Exercises that will put you in a better mood

You may plan to exercise daily, but the motivation can be lacking when it comes times to hit the gym or start your at-home workout. This is especially true if you find yourself in a funk and just want to veg out and binge watch some more TV. We have all been there, done that. But the reality is: When you do muster up the physical and mental energy to get your fitness on, you end up feeling way better and more self satisfied. And while most forms of physical activity can result in a healthy, happy endorphin boost, there are a few specific types of exercise that can be especially helpful in improving your mood and enhancing your state of mind.

Whether you want to feel less stressed and more zen, desire that post-cardio high, or are looking for some companionship or socialization, there's a workout for you. The options are plentiful and the individualized benefits are too. Want to know what routines will help transform you mood most effectively? Put on your workout gear (we're amping to get you pumped!) and read on.

Yoga will settle you down and zen you out

Feeling frenzied? If you're perpetually being pulled in a million different directions and this messy state of mind is wearing on your mood, it may be time to welcome yoga into your life. 

study published by the Journal of Alternative and Complementary Medicine found that those who incorporate a regular yoga practice into their routine see a marked difference in mood versus people who choose a different form of exercise, like walking. After 12 weeks, participants who were tasked with doing yoga  had higher levels of gamma-aminobutyric acid (GABA) in their brains. And more GABA activity is a good thing! People with depression or other mental disorders often have low levels of the acid. Although yoga is not a substitute for antidepressants, it can be a great form of exercise for all bodies and minds. It's particularly promising in helping to treat depression, as noted by Dr. Kim A. Jobst, the journal's editor-in-chief (via Science Daily).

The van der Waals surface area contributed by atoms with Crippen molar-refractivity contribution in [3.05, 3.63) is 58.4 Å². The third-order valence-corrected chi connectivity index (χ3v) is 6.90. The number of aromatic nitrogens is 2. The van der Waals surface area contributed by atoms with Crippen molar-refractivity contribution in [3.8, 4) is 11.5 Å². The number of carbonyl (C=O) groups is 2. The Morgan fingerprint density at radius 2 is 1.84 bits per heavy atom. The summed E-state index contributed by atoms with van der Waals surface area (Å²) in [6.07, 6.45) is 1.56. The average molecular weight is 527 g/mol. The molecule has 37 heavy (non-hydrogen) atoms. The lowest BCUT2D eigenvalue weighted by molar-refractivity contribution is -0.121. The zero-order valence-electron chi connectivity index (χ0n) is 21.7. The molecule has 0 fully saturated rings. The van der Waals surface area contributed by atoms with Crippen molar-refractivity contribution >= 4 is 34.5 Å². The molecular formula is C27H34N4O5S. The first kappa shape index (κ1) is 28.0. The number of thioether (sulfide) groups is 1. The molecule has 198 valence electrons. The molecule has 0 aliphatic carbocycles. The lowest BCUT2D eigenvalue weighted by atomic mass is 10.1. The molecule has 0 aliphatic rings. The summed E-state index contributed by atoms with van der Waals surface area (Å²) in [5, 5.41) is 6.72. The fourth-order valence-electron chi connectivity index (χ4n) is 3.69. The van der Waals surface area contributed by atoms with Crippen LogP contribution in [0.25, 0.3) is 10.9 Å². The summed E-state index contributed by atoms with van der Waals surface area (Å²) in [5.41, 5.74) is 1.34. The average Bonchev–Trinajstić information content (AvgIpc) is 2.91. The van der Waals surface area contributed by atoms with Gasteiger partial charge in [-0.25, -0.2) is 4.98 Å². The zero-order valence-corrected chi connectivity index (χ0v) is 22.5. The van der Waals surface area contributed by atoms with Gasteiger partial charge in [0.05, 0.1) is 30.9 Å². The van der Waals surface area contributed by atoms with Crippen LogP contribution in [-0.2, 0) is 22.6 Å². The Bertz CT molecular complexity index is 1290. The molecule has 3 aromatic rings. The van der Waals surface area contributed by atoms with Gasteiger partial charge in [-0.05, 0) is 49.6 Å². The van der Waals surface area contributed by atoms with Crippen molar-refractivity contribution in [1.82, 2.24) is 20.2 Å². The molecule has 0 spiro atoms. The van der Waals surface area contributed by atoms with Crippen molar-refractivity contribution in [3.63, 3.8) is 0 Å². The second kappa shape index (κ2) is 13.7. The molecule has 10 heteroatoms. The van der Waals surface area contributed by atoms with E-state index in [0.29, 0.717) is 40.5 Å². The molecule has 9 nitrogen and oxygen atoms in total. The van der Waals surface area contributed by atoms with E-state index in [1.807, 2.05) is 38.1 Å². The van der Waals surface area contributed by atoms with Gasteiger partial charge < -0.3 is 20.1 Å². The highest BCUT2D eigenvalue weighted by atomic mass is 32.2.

Whether you're an inflexible newbie or an experienced yogi, you can experiment with any of the 11 major types of yoga and learn new yoga poses to suit your needs, accommodate your body, and quiet the chaos in your mind.

Pilates can strengthen your mood

Pilates is a type of exercise that works to "strengthen muscles while improving postural alignment and flexibility," as explained by SelfSonja Herbert, Pilates instructor and founder of Black Girl Pilates, told the magazine that whether performed on a mat or at a machine, the basic premise of a Pilates practice is to build up and "stabilize your core body," which in turn can help you with all sorts of other activities and exercises.

While Pilates will help you get enviable abs, it can also give you a major attitude adjustment — in a good way. A meta-analysis published in Complementary Therapies in Medicine found that Pilates can be an effective tool in mental health maintenance. Furthermore, a study in the Journal of Bodywork and Movement Therapies noted that Pilates can help improve one's mood and sleep quality.

If exhaustion is further fueling frustration and worsening your overall mood, try a beginners' Pilates class. You can strengthen your body, embrace life and levity, and snooze more comfortably in one fell swoop (or, you know, crunch).